A few days ago I went to a fashion-networking event. Routinely I started mingling, introducing myself as the founder of a new online boutique for stylish women over 40. At one point, someone said to me “But you don’t look 40! Are you? If so, what’s your secret!”.
Now I’m not really sure anyone could genuinely mistake me for being 40. I’ve had more people think I look 17 than over 30. So I’m going to assume he was joking (or had been enjoying the open bar a little too much).
But it got me thinking about how we tend to respond when someone suggests we look older.
Our natural instinct (certainly as women) is to be offended. But why? After all, when we were kids and teenagers, we’d be flattered if someone suggested we looked older, because it implied maturity. Managing to get served at a bar was the highlight of our week. But after we hit our 20s that goes out the window. Suddenly the younger we look, the better. We’re applying anti-ageing products, looking for new ways to appear eternally youthful, and how to hide those inevitable lines and grey hairs.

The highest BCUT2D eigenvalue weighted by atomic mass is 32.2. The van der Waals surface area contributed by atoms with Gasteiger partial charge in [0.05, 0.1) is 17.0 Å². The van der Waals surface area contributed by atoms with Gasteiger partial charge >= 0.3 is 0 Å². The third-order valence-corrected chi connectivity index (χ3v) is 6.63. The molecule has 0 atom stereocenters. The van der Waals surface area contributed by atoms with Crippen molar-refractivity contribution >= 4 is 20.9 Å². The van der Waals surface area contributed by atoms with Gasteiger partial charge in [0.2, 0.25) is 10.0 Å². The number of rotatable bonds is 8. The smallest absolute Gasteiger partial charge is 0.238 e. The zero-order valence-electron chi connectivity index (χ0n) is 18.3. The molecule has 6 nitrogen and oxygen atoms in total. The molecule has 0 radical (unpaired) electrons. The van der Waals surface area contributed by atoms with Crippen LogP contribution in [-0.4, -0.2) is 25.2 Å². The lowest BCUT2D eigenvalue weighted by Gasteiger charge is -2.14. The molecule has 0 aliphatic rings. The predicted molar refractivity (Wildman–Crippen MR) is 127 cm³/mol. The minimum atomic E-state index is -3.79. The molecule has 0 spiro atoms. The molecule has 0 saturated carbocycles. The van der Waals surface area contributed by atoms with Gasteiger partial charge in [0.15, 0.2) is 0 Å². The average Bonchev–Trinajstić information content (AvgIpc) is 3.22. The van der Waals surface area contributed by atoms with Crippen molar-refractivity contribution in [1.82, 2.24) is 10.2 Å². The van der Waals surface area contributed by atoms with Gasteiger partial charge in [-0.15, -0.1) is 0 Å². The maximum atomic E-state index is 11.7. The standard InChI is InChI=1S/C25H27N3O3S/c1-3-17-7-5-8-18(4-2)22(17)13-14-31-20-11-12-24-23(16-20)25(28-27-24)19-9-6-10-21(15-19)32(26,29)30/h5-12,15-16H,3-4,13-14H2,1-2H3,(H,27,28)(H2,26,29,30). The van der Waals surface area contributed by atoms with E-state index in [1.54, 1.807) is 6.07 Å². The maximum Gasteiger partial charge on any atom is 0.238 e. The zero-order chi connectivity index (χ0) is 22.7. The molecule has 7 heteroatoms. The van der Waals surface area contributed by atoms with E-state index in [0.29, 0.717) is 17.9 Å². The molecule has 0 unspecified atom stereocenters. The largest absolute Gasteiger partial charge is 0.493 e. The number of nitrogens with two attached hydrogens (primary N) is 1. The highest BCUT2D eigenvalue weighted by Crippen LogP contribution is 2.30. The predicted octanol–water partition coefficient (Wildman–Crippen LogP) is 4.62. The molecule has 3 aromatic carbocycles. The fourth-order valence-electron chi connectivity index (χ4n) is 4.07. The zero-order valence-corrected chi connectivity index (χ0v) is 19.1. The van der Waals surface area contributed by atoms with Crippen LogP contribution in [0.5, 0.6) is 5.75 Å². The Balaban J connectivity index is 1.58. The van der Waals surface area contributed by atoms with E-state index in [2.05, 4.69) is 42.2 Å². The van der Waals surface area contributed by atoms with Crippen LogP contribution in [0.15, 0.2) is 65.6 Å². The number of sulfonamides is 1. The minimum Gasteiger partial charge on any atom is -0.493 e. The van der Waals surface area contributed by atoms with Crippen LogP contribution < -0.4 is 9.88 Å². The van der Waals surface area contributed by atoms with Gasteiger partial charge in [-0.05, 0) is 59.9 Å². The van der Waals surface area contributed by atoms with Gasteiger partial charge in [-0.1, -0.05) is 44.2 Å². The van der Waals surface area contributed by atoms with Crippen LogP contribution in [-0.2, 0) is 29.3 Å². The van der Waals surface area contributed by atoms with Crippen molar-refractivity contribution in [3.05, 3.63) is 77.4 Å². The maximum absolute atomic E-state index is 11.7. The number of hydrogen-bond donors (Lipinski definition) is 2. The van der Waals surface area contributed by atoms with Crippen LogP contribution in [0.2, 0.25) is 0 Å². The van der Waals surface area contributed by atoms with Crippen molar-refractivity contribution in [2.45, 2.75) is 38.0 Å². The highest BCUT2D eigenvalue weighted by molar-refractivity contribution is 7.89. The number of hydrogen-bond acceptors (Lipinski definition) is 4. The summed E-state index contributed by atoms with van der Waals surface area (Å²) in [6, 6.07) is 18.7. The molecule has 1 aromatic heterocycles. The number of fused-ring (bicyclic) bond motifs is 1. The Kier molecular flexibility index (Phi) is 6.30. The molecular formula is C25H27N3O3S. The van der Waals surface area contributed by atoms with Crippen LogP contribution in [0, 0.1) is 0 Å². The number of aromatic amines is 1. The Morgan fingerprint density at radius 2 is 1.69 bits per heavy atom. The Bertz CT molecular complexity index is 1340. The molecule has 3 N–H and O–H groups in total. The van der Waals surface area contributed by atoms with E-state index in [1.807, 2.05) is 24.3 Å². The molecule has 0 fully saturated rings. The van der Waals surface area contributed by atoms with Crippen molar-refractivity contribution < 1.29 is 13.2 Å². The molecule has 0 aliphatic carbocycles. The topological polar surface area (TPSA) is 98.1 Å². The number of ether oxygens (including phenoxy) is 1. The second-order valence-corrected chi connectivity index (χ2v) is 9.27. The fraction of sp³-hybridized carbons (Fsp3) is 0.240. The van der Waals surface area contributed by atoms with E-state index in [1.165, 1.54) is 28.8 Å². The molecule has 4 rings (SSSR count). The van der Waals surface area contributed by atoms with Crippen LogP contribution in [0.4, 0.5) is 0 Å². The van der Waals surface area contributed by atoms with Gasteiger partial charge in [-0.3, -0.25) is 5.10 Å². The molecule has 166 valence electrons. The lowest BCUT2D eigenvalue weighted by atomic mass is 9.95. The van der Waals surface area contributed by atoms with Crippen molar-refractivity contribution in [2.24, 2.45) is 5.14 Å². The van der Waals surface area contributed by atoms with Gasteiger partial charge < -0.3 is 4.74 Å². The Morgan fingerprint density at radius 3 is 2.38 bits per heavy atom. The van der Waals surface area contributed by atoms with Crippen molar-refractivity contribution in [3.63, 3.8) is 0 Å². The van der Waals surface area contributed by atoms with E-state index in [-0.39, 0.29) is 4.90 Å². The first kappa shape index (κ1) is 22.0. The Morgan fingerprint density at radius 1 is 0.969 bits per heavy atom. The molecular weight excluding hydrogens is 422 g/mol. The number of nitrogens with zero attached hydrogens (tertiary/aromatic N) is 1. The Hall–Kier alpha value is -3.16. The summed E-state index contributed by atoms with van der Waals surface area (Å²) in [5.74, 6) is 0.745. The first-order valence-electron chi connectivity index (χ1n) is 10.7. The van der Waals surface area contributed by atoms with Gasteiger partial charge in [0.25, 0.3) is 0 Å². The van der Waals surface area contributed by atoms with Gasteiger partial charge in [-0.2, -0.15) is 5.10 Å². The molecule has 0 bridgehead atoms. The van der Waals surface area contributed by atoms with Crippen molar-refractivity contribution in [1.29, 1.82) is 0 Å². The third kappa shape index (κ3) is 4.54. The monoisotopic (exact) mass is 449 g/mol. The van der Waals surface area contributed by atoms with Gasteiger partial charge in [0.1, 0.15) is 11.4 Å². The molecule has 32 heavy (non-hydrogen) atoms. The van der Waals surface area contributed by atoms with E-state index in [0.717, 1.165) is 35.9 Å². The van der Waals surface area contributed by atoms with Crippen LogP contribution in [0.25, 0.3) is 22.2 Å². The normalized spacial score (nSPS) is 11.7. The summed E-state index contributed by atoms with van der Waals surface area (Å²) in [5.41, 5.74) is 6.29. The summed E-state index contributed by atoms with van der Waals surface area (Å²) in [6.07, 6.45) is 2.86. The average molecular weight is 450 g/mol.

Essentially what this bottles down to is the ageist view that only youth = beauty.
What’s wrong with grey hairs? What’s wrong with lines? Yes we want to project a glowing vitality, but why does that have to be coupled with trying to look younger? Because all age really means is wisdom, confidence and worldly experience.
Saying “you look amazing for 50!” is actually insulting. Because its subtext is that you should now look c**p. So well done you for not.
You can look 50. And you can look amazing. They’re not mutually exclusive.
Personally I don’t want to Benjamin Button. I just want to look my best version of myself today, whether that’s at 24 or 64. And if that means some thinking I look older than I technically am, that should be ok.
My mum at 64 and me at 24 - and both proud of it.
I say let’s redefine what it means to look older. Let’s scrap those nasty, prejudiced connotations that imply dreariness and being ‘past your best’. Lines show laughter. Greys are gorgeous. And you’re projecting an awesomeness that others can only hope to one day achieve.